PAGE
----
rumble

verb
rum·​ble | \ ˈrəm-bəl How to pronounce rumble (audio) \
rumbled; rumbling\ ˈrəm-​b(ə-​)liŋ How to pronounce rumbling (audio) \

Definition of rumble

 (Entry 1 of 2)

intransitive verb

1 : to make a low heavy rolling sound thunder rumbling in the distance
2 : to travel with a low reverberating sound wagons rumbled into town
3 : to speak in a low rolling tone
4 : to engage in a rumble

transitive verb

1 : to utter or emit in a low rolling voice
2 British : to reveal or discover the true character of

rumble

noun

Definition of rumble (Entry 2 of 2)

1a : a low heavy continuous reverberating often muffled sound (as of thunder)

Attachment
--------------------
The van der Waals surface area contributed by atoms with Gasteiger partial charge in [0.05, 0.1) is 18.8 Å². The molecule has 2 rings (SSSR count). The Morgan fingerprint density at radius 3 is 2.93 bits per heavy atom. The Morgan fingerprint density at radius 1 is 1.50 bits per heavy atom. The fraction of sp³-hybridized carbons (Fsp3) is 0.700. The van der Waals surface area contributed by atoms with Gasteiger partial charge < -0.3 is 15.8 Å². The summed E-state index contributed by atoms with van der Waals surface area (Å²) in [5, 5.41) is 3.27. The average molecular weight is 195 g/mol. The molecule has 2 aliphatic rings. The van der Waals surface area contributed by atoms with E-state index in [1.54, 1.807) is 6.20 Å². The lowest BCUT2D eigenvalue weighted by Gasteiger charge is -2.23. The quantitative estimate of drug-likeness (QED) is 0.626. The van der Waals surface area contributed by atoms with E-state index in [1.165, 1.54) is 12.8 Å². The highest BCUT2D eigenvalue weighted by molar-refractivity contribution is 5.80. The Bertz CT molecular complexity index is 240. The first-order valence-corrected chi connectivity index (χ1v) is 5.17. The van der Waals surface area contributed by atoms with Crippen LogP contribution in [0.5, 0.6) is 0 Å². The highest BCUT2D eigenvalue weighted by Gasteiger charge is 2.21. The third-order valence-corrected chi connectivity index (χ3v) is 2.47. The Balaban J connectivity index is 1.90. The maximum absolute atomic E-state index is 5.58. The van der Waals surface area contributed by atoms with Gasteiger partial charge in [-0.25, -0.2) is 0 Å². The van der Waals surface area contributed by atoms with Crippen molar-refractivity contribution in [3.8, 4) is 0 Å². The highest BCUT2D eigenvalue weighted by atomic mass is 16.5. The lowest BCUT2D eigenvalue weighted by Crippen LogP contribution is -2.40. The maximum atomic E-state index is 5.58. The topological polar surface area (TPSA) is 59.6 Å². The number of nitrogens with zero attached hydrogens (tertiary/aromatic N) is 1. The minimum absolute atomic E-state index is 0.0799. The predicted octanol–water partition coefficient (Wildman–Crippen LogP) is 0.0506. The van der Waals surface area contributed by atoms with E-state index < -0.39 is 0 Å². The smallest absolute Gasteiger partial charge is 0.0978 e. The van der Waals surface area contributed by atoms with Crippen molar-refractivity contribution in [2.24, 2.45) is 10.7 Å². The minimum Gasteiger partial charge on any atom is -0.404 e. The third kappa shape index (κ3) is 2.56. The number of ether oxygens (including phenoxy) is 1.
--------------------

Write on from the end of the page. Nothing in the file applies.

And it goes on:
b : low frequency noise in phonographic playback caused by the transmission of mechanical vibrations by the amin to the pickup
2 : a seat for servants behind the body of a carriage
3a : widespread expression of dissatisfaction or unrest
b : a street fight especially among gangs

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Other Words from rumble

Verb

rumbler \ ˈrəm-​b(ə-​)lər How to pronounce rumbler (audio) \ noun

Synonyms for rumble

Synonyms: Verb

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Examples of rumble in a Sentence

Verb Thunder rumbled in the distance. The train rumbles through town twice a day. We watched as the trucks rumbled past. The gangs rumbled in the alley. Noun I was awakened by the rumble of a train passing by.